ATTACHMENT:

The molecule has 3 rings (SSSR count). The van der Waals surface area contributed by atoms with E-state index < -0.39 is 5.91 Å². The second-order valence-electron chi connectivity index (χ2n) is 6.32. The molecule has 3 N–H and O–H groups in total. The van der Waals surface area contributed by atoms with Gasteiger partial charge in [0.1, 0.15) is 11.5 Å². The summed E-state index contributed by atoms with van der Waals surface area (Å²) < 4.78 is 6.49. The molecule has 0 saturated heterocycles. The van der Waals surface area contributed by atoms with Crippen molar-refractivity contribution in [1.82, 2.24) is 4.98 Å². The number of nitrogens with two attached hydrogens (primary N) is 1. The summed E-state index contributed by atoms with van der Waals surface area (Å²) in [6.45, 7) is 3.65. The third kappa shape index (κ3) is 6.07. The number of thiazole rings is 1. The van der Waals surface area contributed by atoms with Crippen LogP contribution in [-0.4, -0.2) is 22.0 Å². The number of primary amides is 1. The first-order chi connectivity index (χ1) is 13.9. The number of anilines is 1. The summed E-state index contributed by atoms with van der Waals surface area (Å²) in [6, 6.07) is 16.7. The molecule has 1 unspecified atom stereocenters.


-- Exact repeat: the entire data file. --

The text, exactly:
The molecule has 3 rings (SSSR count). The van der Waals surface area contributed by atoms with E-state index < -0.39 is 5.91 Å². The second-order valence-electron chi connectivity index (χ2n) is 6.32. The molecule has 3 N–H and O–H groups in total. The van der Waals surface area contributed by atoms with Gasteiger partial charge in [0.1, 0.15) is 11.5 Å². The summed E-state index contributed by atoms with van der Waals surface area (Å²) < 4.78 is 6.49. The molecule has 0 saturated heterocycles. The van der Waals surface area contributed by atoms with Crippen molar-refractivity contribution in [1.82, 2.24) is 4.98 Å². The number of nitrogens with two attached hydrogens (primary N) is 1. The summed E-state index contributed by atoms with van der Waals surface area (Å²) in [6.45, 7) is 3.65. The third kappa shape index (κ3) is 6.07. The number of thiazole rings is 1. The van der Waals surface area contributed by atoms with Crippen LogP contribution in [-0.4, -0.2) is 22.0 Å². The number of primary amides is 1. The first-order chi connectivity index (χ1) is 13.9. The number of anilines is 1. The summed E-state index contributed by atoms with van der Waals surface area (Å²) in [6, 6.07) is 16.7. The molecule has 1 unspecified atom stereocenters.